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indicationFor the management of mild to moderate essential hypertension. It may be used alone or concurrently with thiazide-type diuretics.
pharmacologyIsradipine decreases arterial smooth muscle contractility and subsequent vasoconstriction by inhibiting the influx of calcium ions through L-type calcium channels. Calcium ions entering the cell through these channels bind to calmodulin. Calcium-bound calmodulin then binds to and activates myosin light chain kinase (MLCK). Activated MLCK catalyzes the phosphorylation of the regulatory light chain subunit of myosin, a key step in muscle contraction. Signal amplification is achieved by calcium-induced calcium release from the sarcoplasmic reticulum through ryanodine receptors. Inhibition of the initial influx of calcium decreases the contractile activity of arterial smooth muscle cells and results in vasodilation. The vasodilatory effects of isradipine result in an overall decrease in blood pressure.
mechanism of actionIsradipine belongs to the dihydropyridine (DHP) class of calcium channel blockers (CCBs), the most widely used class of CCBs. There are at least five different types of calcium channels in Homo sapiens: L-, N-, P/Q-, R- and T-type. CCBs target L-type calcium channels, the major channel in muscle cells that mediates contraction. Similar to other DHP CCBs, isradipine binds directly to inactive calcium channels stabilizing their inactive conformation. Since arterial smooth muscle depolarizations are longer in duration than cardiac muscle depolarizations, inactive channels are more prevalent in smooth muscle cells. Alternative splicing of the alpha-1 subunit of the channel gives isradipine additional arterial selectivity. At therapeutic sub-toxic concentrations, isradipine has little effect on cardiac myocytes and conduction cells.
toxicitySymptoms of overdose include lethargy, sinus tachycardia, and transient hypotension. Significant lethality was observed in mice given oral doses of over 200 mg/kg and rabbits given about 50 mg/kg of isradipine. Rats tolerated doses of over 2000 mg/kg without effects on survival.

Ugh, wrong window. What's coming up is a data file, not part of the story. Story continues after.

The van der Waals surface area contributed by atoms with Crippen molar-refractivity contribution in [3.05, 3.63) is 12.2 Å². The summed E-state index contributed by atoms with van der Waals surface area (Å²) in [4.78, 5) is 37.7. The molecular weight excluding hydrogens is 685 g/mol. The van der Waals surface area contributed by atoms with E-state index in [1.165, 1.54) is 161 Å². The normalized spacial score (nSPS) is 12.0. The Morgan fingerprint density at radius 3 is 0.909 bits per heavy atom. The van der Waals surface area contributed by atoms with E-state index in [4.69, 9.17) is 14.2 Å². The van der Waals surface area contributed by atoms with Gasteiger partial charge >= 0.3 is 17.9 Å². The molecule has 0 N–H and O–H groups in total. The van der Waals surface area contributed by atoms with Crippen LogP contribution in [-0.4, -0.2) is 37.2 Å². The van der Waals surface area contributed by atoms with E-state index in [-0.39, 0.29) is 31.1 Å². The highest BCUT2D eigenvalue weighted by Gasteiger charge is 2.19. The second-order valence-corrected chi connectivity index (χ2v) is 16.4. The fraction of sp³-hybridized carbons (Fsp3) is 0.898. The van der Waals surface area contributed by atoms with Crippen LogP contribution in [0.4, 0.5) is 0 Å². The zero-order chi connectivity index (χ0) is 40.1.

biotransformationHepatic. Completely metabolized prior to excretion and no unchanged drug is detected in the urine.
absorptionIsradipine is 90%-95% absorbed and is subject to extensive first-pass metabolism, resulting in a bioavailability of about 15%-24%.
half life8 hours
route of eliminationApproximately 60% to 65% of an administered dose is excreted in the urine and 25% to 30% in the feces.
drug interactionsArtemether: Additive QTc-prolongation may occur. Concomitant therapy should be avoided.
Lumefantrine: Additive QTc-prolongation may occur. Concomitant therapy should be avoided.
Quinupristin: This combination presents an increased risk of toxicity
Tacrolimus: Additive QTc-prolongation may occur increasing the risk of serious ventricular arrhythmias. Concomitant therapy should be used with caution.
Telithromycin: Telithromycin may reduce clearance of Isradipine. Consider alternate therapy or monitor for changes in the therapeutic/adverse effects of Isradipine if Telithromycin is initiated, discontinued or dose changed.
Thiopental: The CYP3A4 inducer, Thiopental, may increase the metabolism and clearance of Isradipine, a CYP3A4 substrate. Monitor for changes in the therapeutic/adverse effects of Isradipine if Thiopental is initiated, discontinued or dose changed.
Thiothixene: May cause additive QTc-prolonging effects. Increased risk of ventricular arrhythmias. Consider alternate therapy. Thorough risk:benefit assessment is required prior to co-administration.
Tipranavir: Tipranavir may decrease the metabolism and clearance of the calcium channel blocker, Isradipine. Monitor for changes in Isradipine therapeutic and adverse effects if Tipranavir is initiated, discontinued or dose changed.
Toremifene: Additive QTc-prolongation may occur, increasing the risk of serious ventricular arrhythmias. Consider alternate therapy. A thorough risk:benefit assessment is required prior to co-administration.
Treprostinil: Additive hypotensive effect. Monitor antihypertensive therapy during concomitant use.
Trimipramine: Additive QTc-prolongation may occur, increasing the risk of serious ventricular arrhythmias. Concomitant therapy should be used with caution.
Voriconazole: Voriconazole, a strong CYP3A4 inhibitor, may increase the serum concentration of isradipine by decreasing its metabolism. Additive QTc prolongation may also occur. Consider alternate therapy or monitor for changes in the therapeutic and adverse effects of isradipine if voriconazole is initiated, discontinued or dose changed.
Vorinostat: Additive QTc prolongation may occur. Consider alternate therapy or monitor for QTc prolongation as this can lead to Torsade de Pointes (TdP).
Ziprasidone: Additive QTc-prolonging effects may increase the risk of severe arrhythmias. Concomitant therapy is contraindicated.
Zuclopenthixol: Additive QTc prolongation may occur. Consider alternate therapy or use caution and monitor for QTc prolongation as this can lead to Torsade de Pointes (TdP).